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Thursday, July 2, 2015

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Iran and P5+1 negotiations to continue

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John Kerry

The scheduled July 20 deadline for an agreement regarding Iran’s nuclear program between Iran and the P5+1 (the five permanent members of the UN Security Council: United States, Russia, China, United Kingdom and France, plus Germany) was not met this weekend. Talks have been extended to November

Emily Landau, senior research associate at the Institute for National Security Studies in Tel Aviv and director of the Arms Control and Regional Security Project, explained in a June 16 telephone briefing for journalists organized by the Centre for Israel and Jewish Affairs the reasons why this was a predictable outcome.

In the conference call, Landau spoke from Israel to about seven reporters –including this one from The CJN – to outline details of the negotiations held in Vienna between foreign ministers from the six world powers mentioned above and Iranian Foreign Minister Mohammad Javad Zarif.

The latest round of talks, which began July 2, centred on key issues including the imposition of long-term restrictions on Iran’s uranium enrichment and the tightening of existing restrictions on plutonium production.

Landau said Iran has been violating the international Treaty on the Non-Proliferation of Nuclear Weapons (NPT) for decades, making it an issue of global concern.

She emphasized, however, that Iran’s nuclear activities are a major concern specifically for Israel as a result of the “rejectionist rhetoric directed to Israel [by Iran] on a regular basis.”

Landau said the message from negotiators in Vienna, particularly from U.S. Secretary of State John Kerry, was that enough progress had been made that the deadline to reach a deal would likely be postponed for another few weeks – and possibly months.

 “It’s important to take into account that there is a wide gulf between Iran and the P5+1 negotiators on almost all the substantive issues on the table… We’ve heard very little indication that Iran is wiling to move toward the positions that the P5+1 have,” she said.

For example, she said, Iran is not only reluctant to dismantle its centrifuges [used for nuclear enrichment], of which the country currently has 19,000 [10,000 are operating and an additional 9,000 are installed but not in operation], but it has indicated that it wishes to increase the number of centrifuges it has.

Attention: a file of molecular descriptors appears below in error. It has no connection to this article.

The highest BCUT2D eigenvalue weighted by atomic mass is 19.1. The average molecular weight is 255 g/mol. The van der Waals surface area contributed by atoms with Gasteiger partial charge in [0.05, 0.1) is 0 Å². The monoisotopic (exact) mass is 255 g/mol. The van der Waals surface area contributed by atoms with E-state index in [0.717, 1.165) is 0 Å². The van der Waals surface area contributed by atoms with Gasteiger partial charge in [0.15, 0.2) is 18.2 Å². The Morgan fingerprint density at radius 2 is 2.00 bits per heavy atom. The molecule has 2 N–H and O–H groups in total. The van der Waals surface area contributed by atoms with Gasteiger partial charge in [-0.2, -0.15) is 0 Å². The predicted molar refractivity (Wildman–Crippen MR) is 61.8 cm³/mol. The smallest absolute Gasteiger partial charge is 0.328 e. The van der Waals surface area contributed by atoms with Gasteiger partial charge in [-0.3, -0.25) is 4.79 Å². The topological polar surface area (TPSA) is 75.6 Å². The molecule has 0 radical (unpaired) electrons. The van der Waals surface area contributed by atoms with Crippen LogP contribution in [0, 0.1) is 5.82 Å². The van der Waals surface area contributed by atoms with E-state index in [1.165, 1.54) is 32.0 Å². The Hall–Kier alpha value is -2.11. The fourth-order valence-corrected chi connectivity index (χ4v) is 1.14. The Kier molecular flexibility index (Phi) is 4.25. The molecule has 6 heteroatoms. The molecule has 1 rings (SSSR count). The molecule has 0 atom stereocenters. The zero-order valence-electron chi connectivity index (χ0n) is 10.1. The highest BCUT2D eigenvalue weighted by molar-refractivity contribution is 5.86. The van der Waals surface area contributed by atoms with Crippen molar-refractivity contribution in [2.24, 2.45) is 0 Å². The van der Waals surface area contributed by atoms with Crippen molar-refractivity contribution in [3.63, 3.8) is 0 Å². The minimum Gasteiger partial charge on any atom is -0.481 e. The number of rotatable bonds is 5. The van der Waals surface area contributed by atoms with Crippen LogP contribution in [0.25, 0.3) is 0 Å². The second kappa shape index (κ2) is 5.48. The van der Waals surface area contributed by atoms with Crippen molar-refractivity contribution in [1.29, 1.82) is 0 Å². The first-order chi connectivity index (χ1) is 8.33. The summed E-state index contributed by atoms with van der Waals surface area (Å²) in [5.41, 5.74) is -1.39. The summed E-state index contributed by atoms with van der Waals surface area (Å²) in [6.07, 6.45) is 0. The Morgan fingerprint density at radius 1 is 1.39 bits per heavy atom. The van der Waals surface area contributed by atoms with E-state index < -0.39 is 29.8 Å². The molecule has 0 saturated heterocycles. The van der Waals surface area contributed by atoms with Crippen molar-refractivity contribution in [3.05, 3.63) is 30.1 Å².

She added that Iran is not interested in closing its enrichment facility at Fordow or in making significant changes to production at the Arak reactor site.

“Basically, Iran’s tactic… is to give up as little as they can get away with on the nuclear front, and to get maximum sanctions relief.”

She said it’s not clear whether the issue of Iran’s weaponization work will be on the negotiating table “the way it should be,” and that addressing this issue and paving the way for scientific inspection of Iran’s nuclear activities is central “for any comprehensive deal.

“If we don’t fully understand how Iran has been cheating and deceiving the international community for decades… [we’re] undermining verification down the line.”

She said Iran’s ongoing narrative, that it has done no wrong in the nuclear realm, is one that needs to be changed.

“If P5+1 don’t insist on this, they’re undermining their own ability to get the deal they’re trying to get.”

Landau then spoke about the sunset provision included in the Joint Plan of Action reached in 2013 between the P5+1 and Iran.

The provision states that any comprehensive deal reached between the P5+1 and Iran will only last for an agreed-upon amount of time. After that period, Iran will no longer be subject to restrictions beyond those placed upon any other non-nuclear weapon state member of the NPT.

Landau said she finds this highly problematic.

“If the implicit assumption in the comprehensive deal is that Iran is likely to cheat – which one can assume from the fact that the negotiation is focused on what the breakout [essentially, a rush to a bomb] time will be – it makes no sense to have such a provision,” she argued.

“If Iran is not making a strategic decision to back away from its military nuclear aspirations, why would the international community entertain the idea that the restrictions should be lifted? Why should Iran be able to go back to the starting point in, say, 10 years, if it hasn’t made a strategic decision to change course?”

She ultimately reiterated that an agreement was unlikely to be reached by June 20, and that these issues will likely continue to be on the agenda and “have to be grappled with P5+1 in the coming weeks, and months.” 

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